The tire tracks look fresh, the grass still flattened. They run to the right from the highway shoulder, then start to curve left as the driver skidded through grass and dug into soil.
If Dan Strimple's hunch is right, they're the all-too-regular consequence of heavy rain, in this case on Thursday night, along a patch of K-10 in Eudora.
Strimple says there have been plenty of other tracks like these during the past two years. Altogether, he said, he's seen 15 or 20 vehicles in the ditch near this strip of the highway.
After seeing so many tracks and marooned cars following heavy rains, Strimple knew something wasn't right. "I thought, 'Uh oh. We got a problem,'" he said.
Strimple started noticed regular appearances of skid marks and cars off the road near this particular stretch of highway after the K-10 lanes were resurfaced in 2011. Strimple, who is co-owner of Cutter's Smokehouse in Eudora, thinks the culprit is a slight depression in the pavement in the left eastbound lane on K-10.
The patch is just east of the Winchester Road overpass, less than half a mile from the Church Street exit, alongside Eudora Baptist Church.
Strimple said he called the Kansas Department of Transportation about six months ago. Whoever he talked to seemed excited to get the tip, he said, but he has seen the highway pool up since then.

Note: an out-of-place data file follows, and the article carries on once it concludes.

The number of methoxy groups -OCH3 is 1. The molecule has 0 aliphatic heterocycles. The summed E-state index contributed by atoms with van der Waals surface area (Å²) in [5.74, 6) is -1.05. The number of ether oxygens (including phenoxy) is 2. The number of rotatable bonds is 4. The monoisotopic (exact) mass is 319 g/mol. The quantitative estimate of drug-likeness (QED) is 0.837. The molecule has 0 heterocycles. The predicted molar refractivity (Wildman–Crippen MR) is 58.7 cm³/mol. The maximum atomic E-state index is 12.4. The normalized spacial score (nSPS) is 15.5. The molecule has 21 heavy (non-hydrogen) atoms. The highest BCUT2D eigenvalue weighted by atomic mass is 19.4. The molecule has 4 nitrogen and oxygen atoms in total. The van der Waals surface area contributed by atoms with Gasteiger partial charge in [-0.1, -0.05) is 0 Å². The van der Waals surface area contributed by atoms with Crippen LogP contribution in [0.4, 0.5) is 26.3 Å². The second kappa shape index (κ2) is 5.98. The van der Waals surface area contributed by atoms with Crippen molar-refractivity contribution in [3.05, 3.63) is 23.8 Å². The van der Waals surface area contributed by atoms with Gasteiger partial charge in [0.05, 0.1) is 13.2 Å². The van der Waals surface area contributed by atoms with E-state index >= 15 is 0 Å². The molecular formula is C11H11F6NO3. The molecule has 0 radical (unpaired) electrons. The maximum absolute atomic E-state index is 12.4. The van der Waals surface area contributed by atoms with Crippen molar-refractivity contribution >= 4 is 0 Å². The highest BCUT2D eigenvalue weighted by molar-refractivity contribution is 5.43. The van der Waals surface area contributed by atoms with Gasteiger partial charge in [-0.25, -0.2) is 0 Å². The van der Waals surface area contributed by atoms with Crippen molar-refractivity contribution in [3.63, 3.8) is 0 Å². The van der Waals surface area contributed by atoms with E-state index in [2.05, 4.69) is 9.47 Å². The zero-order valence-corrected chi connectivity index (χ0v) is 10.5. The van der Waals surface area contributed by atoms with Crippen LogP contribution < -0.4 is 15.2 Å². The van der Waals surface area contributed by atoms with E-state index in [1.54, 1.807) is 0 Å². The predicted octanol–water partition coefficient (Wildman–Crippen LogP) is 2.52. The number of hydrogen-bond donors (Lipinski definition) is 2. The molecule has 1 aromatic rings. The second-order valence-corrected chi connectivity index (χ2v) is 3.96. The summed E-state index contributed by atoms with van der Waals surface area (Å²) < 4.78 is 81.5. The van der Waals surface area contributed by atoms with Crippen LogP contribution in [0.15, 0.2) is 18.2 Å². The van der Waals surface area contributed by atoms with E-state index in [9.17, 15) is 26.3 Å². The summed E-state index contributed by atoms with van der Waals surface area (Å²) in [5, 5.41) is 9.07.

On Thursday Kimberly Qualls, a spokeswoman for KDOT, said she hadn't heard about the complaint. A crew is scheduled to inspect the stretch of road early next week, she said.
All Strimple cares about, he said, is getting the road fixed. "If they can get the water off the highway, it would help. There's no doubt about it," he said.
Even within a few yards, no dip in the highway is visible. You can't feel it driving over the pavement in dry weather. But Strimple says it's there, and deep enough to fill up like a shallow pool when heavy rains come.
He's seen the highway pool up himself, passing in the right lane. He's even tried driving over it himself in wet weather, though taking it at a slow speed because he's seen the consequences of not doing so. He didn't have trouble with it, but then again he drives a hulking Yukon XL. It's the smaller vehicles he worries about.
He hasn't seen or heard of any full-on wrecks yet, but he worries a car could overturn if it hits a pool too fast, or that a hydroplaning vehicle could cross the median and end up in a head-on collision.
"I haven't heard of anyone getting hurt yet, thank God," he said, "but we can only press our luck so far."